The Gray Catbird is a medium-sized, slate-gray birds with black caps and tails, and chestnut undertail coverts.
Males, females, and juveniles look similar. Catbirds hold their tails cocked up.
In all seasons, Catbirds inhabit dense undergrowth dominated by saplings and shrubs.
They are found most often along streams, where thick, low growth is common, but they can also be found away from water at edges and in other thicket areas.
Thickets of poplar, red-osier dogwood, wild rose, and willow are all commonly inhabited by Catbirds.
You can also attract them to your wildlife gardens,
Gray Catbirds often forage on the ground, flipping leaves aside with their bills. When they forage in the shrub layer, they glean food from foliage and twigs.
It is common to see them in your yard and gardens foraging.
They sing a discordant series of sounds that can be alternately tuneful and rasping. They are named for their mewing call and are receptive to pishing.
Catbirds have a varied diet, but primarily eat insects and other small invertebrates during breeding season, and berries and other fruit the rest of the year.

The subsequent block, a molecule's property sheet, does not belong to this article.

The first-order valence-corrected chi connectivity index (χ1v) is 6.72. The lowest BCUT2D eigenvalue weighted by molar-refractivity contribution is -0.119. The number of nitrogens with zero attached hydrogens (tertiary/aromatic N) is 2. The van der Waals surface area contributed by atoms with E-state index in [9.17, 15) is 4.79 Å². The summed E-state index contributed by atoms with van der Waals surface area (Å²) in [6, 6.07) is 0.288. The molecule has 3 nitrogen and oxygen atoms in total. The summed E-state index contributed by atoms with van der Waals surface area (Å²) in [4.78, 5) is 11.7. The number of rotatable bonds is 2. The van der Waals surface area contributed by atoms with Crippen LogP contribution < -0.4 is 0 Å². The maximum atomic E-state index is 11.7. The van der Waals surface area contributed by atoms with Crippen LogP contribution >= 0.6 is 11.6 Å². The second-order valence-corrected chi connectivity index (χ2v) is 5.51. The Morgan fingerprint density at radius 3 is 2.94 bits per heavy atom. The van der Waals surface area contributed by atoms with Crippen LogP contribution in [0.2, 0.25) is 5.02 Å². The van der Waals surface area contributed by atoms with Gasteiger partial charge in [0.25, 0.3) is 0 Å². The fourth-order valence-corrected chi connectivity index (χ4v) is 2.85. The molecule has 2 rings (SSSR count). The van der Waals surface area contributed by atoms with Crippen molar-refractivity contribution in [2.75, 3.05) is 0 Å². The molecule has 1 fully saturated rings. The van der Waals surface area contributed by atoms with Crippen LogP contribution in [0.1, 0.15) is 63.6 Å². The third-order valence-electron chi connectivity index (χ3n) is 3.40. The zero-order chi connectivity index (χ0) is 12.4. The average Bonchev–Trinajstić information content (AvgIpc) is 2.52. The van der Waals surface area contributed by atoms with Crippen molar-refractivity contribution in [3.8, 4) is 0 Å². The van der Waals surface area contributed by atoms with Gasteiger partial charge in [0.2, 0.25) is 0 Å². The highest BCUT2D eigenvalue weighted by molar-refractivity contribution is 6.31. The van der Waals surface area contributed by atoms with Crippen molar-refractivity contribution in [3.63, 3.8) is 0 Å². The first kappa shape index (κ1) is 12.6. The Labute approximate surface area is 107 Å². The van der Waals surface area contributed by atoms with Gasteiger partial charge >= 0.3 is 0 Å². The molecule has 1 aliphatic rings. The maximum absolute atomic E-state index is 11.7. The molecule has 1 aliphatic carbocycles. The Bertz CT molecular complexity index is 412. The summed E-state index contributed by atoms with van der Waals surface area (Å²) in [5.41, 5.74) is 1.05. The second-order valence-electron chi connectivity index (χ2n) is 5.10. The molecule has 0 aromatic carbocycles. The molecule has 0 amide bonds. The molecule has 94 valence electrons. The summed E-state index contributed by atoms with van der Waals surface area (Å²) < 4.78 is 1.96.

They probably eat more vegetable than animal matter over the course of a year.
Catbirds may visit your oriole feeders and other fruits you put out for your birds.
Catbirds are monogamous and form pairs shortly after they arrive on the breeding grounds.
They nest in dense, broad-leaved thickets and tangles, or low trees.
The female builds the nest, perhaps with material brought by the male. The nest is a large, bulky, open cup, typically supported by horizontal branches and made from twigs, weeds, grass, leaves, and bark strips.
It is fashioned into three layers ranging from a coarse outer layer to a fine inner layer. The female incubates 3-4 eggs for 12-14 days.
Both parents help brood and feed the young, which leave the nest at 8-12 days. The adults continue to feed the fledglings for up to 12 days after they leave the nest.
Catbirds often raise two broods a year, and build a new nest for each brood.
Gray Catbirds are Neotropical migrants that winter in the southeastern US, Mexico, and Central America.
Like many other species whose population is centered east of the Rocky Mountains, Catbirds appear to migrate east first and then south, east of the Rockies.
The Gray Catbird and Other Common Birds
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